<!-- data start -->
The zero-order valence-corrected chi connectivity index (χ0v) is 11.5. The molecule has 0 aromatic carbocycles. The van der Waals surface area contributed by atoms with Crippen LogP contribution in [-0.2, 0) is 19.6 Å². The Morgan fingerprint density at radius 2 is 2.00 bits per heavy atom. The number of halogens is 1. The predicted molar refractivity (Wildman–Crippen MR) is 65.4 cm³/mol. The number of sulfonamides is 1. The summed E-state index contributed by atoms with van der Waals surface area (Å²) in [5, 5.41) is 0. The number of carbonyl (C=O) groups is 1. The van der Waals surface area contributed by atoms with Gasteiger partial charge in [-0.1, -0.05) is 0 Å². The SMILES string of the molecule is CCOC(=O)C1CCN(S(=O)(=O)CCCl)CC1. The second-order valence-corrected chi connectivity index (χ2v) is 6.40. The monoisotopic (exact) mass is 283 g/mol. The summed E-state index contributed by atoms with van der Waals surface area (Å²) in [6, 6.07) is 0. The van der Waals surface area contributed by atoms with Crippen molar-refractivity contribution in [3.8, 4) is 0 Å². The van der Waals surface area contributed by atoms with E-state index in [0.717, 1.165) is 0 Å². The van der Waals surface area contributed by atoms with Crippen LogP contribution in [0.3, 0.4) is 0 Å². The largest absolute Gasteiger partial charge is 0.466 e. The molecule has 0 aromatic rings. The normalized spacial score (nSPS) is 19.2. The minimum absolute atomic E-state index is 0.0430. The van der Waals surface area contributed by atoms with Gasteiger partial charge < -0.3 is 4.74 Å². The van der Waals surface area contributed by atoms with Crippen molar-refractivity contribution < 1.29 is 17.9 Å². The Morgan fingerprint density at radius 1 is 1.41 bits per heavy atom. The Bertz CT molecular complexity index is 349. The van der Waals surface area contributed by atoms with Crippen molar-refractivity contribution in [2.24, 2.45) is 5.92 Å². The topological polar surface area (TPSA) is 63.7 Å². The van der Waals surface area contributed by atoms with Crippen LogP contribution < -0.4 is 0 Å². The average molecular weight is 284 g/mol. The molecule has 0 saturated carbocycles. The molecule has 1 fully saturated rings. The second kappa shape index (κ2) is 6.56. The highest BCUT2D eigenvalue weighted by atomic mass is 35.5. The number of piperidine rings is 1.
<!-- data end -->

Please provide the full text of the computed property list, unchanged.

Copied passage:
The zero-order valence-corrected chi connectivity index (χ0v) is 11.5. The molecule has 0 aromatic carbocycles. The van der Waals surface area contributed by atoms with Crippen LogP contribution in [-0.2, 0) is 19.6 Å². The Morgan fingerprint density at radius 2 is 2.00 bits per heavy atom. The number of halogens is 1. The predicted molar refractivity (Wildman–Crippen MR) is 65.4 cm³/mol. The number of sulfonamides is 1. The summed E-state index contributed by atoms with van der Waals surface area (Å²) in [5, 5.41) is 0. The number of carbonyl (C=O) groups is 1. The van der Waals surface area contributed by atoms with Gasteiger partial charge in [-0.1, -0.05) is 0 Å². The SMILES string of the molecule is CCOC(=O)C1CCN(S(=O)(=O)CCCl)CC1. The second-order valence-corrected chi connectivity index (χ2v) is 6.40. The monoisotopic (exact) mass is 283 g/mol. The summed E-state index contributed by atoms with van der Waals surface area (Å²) in [6, 6.07) is 0. The van der Waals surface area contributed by atoms with Crippen molar-refractivity contribution in [3.8, 4) is 0 Å². The van der Waals surface area contributed by atoms with E-state index in [0.717, 1.165) is 0 Å². The van der Waals surface area contributed by atoms with Crippen LogP contribution in [0.3, 0.4) is 0 Å². The largest absolute Gasteiger partial charge is 0.466 e. The molecule has 0 aromatic rings. The normalized spacial score (nSPS) is 19.2. The minimum absolute atomic E-state index is 0.0430. The van der Waals surface area contributed by atoms with Gasteiger partial charge < -0.3 is 4.74 Å². The van der Waals surface area contributed by atoms with Crippen molar-refractivity contribution < 1.29 is 17.9 Å². The Morgan fingerprint density at radius 1 is 1.41 bits per heavy atom. The Bertz CT molecular complexity index is 349. The van der Waals surface area contributed by atoms with Crippen molar-refractivity contribution in [2.24, 2.45) is 5.92 Å². The topological polar surface area (TPSA) is 63.7 Å². The van der Waals surface area contributed by atoms with Crippen LogP contribution < -0.4 is 0 Å². The average molecular weight is 284 g/mol. The molecule has 0 saturated carbocycles. The molecule has 1 fully saturated rings. The second kappa shape index (κ2) is 6.56. The highest BCUT2D eigenvalue weighted by atomic mass is 35.5. The number of piperidine rings is 1.